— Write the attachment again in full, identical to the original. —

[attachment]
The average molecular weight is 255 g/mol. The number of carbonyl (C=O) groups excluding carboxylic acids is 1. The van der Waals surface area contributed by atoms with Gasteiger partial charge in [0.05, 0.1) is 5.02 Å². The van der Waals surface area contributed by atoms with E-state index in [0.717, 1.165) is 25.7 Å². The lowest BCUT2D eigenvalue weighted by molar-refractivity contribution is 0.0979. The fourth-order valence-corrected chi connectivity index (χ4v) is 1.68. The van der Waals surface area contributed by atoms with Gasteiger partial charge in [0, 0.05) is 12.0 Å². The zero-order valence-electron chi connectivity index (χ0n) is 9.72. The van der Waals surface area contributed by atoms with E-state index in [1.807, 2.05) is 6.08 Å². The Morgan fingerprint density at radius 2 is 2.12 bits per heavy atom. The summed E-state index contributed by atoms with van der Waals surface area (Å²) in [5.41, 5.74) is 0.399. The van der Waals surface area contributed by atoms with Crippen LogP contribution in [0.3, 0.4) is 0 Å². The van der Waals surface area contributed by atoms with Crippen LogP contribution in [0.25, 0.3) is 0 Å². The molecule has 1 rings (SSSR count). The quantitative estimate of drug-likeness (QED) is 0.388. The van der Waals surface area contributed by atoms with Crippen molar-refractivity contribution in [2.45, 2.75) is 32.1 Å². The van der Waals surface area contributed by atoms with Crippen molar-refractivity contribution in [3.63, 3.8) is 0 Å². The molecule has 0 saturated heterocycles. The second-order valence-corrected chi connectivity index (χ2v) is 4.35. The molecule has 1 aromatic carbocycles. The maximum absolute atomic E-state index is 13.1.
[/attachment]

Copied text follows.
The average molecular weight is 255 g/mol. The number of carbonyl (C=O) groups excluding carboxylic acids is 1. The van der Waals surface area contributed by atoms with Gasteiger partial charge in [0.05, 0.1) is 5.02 Å². The van der Waals surface area contributed by atoms with E-state index in [0.717, 1.165) is 25.7 Å². The lowest BCUT2D eigenvalue weighted by molar-refractivity contribution is 0.0979. The fourth-order valence-corrected chi connectivity index (χ4v) is 1.68. The van der Waals surface area contributed by atoms with Gasteiger partial charge in [0, 0.05) is 12.0 Å². The zero-order valence-electron chi connectivity index (χ0n) is 9.72. The van der Waals surface area contributed by atoms with E-state index in [1.807, 2.05) is 6.08 Å². The Morgan fingerprint density at radius 2 is 2.12 bits per heavy atom. The summed E-state index contributed by atoms with van der Waals surface area (Å²) in [5.41, 5.74) is 0.399. The van der Waals surface area contributed by atoms with Crippen LogP contribution in [0.3, 0.4) is 0 Å². The van der Waals surface area contributed by atoms with Crippen LogP contribution in [0.25, 0.3) is 0 Å². The molecule has 1 rings (SSSR count). The quantitative estimate of drug-likeness (QED) is 0.388. The van der Waals surface area contributed by atoms with Crippen molar-refractivity contribution in [2.45, 2.75) is 32.1 Å². The van der Waals surface area contributed by atoms with Crippen molar-refractivity contribution in [3.63, 3.8) is 0 Å². The molecule has 0 saturated heterocycles. The second-order valence-corrected chi connectivity index (χ2v) is 4.35. The molecule has 1 aromatic carbocycles. The maximum absolute atomic E-state index is 13.1.